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Monday, 26 November 2018
Page: 11511

Ms VAMVAKINOU (Calwell) (17:23): I rise today to speak on this very important private member's motion that's been raised by the member for Oxley. I want to congratulate him for doing this, and I want to add my support to Labor's plan to implement an industry-specific auto dealership code that will finally deliver clear ground rules for manufacturers and dealerships. It aims to make the industry fairer and to be of benefit to local businesses and consumers in general.

In 2017, the Australian Competition and Consumer Commission handed down a report on the new car retail industry which estimated that there were 1,500 new car dealers, 3,500 new car retail outlets and around 1.1 million cars sold in the year 2016-17 alone. One of the biggest purchases for families will be a new car. As the ACCC estimated, buying a car and its ongoing maintenance accounts for around five per cent of average annual household expenditure. The car retailing industry reportedly earned an estimated $64 billion in revenue during the same financial year of 2016-17. In Calwell alone, the electorate I represent, we had a turnover of nearly $558 million. However, the report also highlighted some serious issues regarding the imbalance of power in favour of the big manufacturers, which leaves the dealers and repairs powerless in assisting the consumers in the way that they would want to. This is a situation that also imperils the viability and the future of local car repairers and car dealers.

This year, I did get the opportunity to meet with many of the local dealers and car repairers in my electorate. In particular, I want to talk about Damien and Debbie Theuma of Active Motor Repairs in Craigieburn. They and other local business owners detailed to me the difficulties they were facing with the advent of car dealerships monopolising the repair and warranty market. The lack of data sharing, in particular, has affected their businesses and highlighted the importance of legislating a mandatory code for data sharing. Business owners like Damien and Debbie feel that the ACCC's report should be adopted in its entirety. This report concluded that vehicle manufacturers that sell into the Australian market limit access to service and repair information for independent repairers. The report also found that the 'predatory behaviour'—that is how Debbie described it—of the manufacturers created an artificial monopoly and allowed manufacturers to inflate the mark-ups on servicing and repairs. This was creating a problem for their business locally.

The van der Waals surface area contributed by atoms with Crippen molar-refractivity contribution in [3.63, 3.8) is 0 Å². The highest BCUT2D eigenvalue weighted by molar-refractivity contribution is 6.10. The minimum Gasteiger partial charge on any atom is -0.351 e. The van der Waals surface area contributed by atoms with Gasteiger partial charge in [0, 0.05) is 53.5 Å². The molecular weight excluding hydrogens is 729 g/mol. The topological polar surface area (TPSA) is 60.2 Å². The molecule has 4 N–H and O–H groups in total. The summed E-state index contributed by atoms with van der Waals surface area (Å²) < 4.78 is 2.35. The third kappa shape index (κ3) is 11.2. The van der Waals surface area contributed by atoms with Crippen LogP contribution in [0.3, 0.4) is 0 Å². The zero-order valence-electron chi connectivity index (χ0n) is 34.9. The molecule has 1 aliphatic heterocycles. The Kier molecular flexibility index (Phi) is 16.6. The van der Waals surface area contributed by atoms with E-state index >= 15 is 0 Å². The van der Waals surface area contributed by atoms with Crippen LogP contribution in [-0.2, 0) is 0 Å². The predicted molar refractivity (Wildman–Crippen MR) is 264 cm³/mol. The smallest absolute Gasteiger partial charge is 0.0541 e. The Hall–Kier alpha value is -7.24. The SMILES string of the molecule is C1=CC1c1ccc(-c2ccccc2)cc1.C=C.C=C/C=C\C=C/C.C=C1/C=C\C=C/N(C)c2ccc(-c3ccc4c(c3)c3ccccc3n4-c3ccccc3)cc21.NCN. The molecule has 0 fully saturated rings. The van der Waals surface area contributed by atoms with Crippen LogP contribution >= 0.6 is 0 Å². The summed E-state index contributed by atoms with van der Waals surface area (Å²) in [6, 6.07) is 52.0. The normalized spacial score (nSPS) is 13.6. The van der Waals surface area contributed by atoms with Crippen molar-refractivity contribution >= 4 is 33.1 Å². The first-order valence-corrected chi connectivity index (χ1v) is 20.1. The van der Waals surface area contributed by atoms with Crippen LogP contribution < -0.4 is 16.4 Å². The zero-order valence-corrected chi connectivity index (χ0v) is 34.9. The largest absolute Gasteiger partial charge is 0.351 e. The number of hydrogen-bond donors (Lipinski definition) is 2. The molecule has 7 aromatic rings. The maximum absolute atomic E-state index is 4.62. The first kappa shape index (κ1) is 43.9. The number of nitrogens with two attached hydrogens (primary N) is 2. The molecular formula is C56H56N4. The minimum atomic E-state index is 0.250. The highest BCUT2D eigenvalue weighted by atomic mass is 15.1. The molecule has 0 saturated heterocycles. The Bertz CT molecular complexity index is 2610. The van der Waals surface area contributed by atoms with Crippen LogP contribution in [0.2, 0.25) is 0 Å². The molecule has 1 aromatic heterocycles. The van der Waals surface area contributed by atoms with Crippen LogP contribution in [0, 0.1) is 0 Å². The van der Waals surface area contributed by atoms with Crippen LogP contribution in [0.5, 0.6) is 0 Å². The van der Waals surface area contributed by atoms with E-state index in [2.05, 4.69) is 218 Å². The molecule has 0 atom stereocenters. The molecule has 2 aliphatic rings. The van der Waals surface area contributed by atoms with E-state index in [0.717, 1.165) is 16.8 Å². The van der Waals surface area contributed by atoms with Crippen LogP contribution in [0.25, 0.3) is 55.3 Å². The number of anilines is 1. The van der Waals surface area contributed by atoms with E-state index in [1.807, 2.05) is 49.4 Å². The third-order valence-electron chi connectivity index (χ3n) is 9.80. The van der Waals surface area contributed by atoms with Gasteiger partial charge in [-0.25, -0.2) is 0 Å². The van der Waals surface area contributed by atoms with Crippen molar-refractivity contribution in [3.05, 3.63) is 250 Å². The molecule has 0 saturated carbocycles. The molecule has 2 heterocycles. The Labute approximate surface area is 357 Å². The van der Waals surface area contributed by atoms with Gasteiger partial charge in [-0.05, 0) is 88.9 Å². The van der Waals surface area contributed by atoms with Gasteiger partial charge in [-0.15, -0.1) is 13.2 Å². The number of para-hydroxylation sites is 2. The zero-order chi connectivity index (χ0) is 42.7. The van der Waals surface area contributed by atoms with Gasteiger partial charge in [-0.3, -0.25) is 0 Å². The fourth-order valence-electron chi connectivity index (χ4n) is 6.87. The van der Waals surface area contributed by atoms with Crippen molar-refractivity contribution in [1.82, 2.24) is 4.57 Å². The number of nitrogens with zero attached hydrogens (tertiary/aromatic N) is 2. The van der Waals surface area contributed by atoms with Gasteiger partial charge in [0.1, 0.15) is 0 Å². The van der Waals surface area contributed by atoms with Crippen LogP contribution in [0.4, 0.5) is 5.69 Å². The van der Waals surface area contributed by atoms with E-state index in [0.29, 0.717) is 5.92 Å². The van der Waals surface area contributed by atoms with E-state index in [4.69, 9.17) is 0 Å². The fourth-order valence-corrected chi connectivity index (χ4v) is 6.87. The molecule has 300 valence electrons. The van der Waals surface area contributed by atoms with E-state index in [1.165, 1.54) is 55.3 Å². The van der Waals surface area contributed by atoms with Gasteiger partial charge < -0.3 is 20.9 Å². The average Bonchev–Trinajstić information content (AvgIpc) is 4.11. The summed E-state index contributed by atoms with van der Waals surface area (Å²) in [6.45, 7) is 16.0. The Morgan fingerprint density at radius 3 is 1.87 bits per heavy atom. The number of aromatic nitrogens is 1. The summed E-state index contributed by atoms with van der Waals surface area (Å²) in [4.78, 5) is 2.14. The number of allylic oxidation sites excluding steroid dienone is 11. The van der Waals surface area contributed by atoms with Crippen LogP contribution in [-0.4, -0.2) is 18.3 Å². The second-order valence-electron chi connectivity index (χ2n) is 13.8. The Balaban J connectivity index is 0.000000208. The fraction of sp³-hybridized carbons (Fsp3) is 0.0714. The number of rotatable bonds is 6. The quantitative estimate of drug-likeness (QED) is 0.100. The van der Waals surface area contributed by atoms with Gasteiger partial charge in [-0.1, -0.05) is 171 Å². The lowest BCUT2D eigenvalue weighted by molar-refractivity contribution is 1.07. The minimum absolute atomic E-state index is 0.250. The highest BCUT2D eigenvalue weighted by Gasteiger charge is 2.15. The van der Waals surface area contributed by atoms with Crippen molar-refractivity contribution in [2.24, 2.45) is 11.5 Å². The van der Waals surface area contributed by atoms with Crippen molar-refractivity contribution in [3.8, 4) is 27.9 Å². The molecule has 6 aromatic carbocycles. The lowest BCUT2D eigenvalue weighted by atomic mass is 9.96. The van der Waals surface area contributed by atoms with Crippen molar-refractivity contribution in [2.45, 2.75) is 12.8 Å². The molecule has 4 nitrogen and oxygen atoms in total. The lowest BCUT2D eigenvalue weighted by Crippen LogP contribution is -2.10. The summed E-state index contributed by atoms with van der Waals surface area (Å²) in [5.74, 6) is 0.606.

The ACCC's report also further concluded that independent repairers were experiencing issues in gaining access to the technical information needed to repair and service new cars. Access to technical information held by car manufacturers was becoming increasingly important as repairing and servicing new cars relies on access to electronic information and data produced by car manufacturers. If those local businesses don't have access to that information, they can't then do the business that they are set up for. That creates a whole series of other issues for them. Car manufacturers had previously committed to providing independent repairers with the same access to technical information as the manufacturers' authorised dealers on commercially fair and reasonable terms. However, the ACCC discovered problems with the level of detail that was being provided and timeliness of the technical information given, which further disadvantaged the smaller car repairers and dealers locally.

The ACCC considered that independent repairers having access to this technical information was important—and my local constituents have emphasised that—to ensure competition and, ultimately, to benefit consumers. The ACCC proposed a mandatory scheme for car manufacturers to share technical information. It is this mandatory code recommendation that is supported by Labor and all of the independent repairer associations; the consumer bodies; the auto associations, such as the NRMA and the RACQ; the insurance industry; the Australian Automotive Dealer Association; and all of the major auto repair chains, including Kmart Tyre and Auto Service, Repco Authorised Service and Bridgestone.

There is a large network of dealers and repairers who are crying out for this code. I'm very pleased to be supporting the member for Oxley today in this private member's motion and in highlighting the need for the government to move on this issue. I have written to the Treasurer, and I still await a commitment.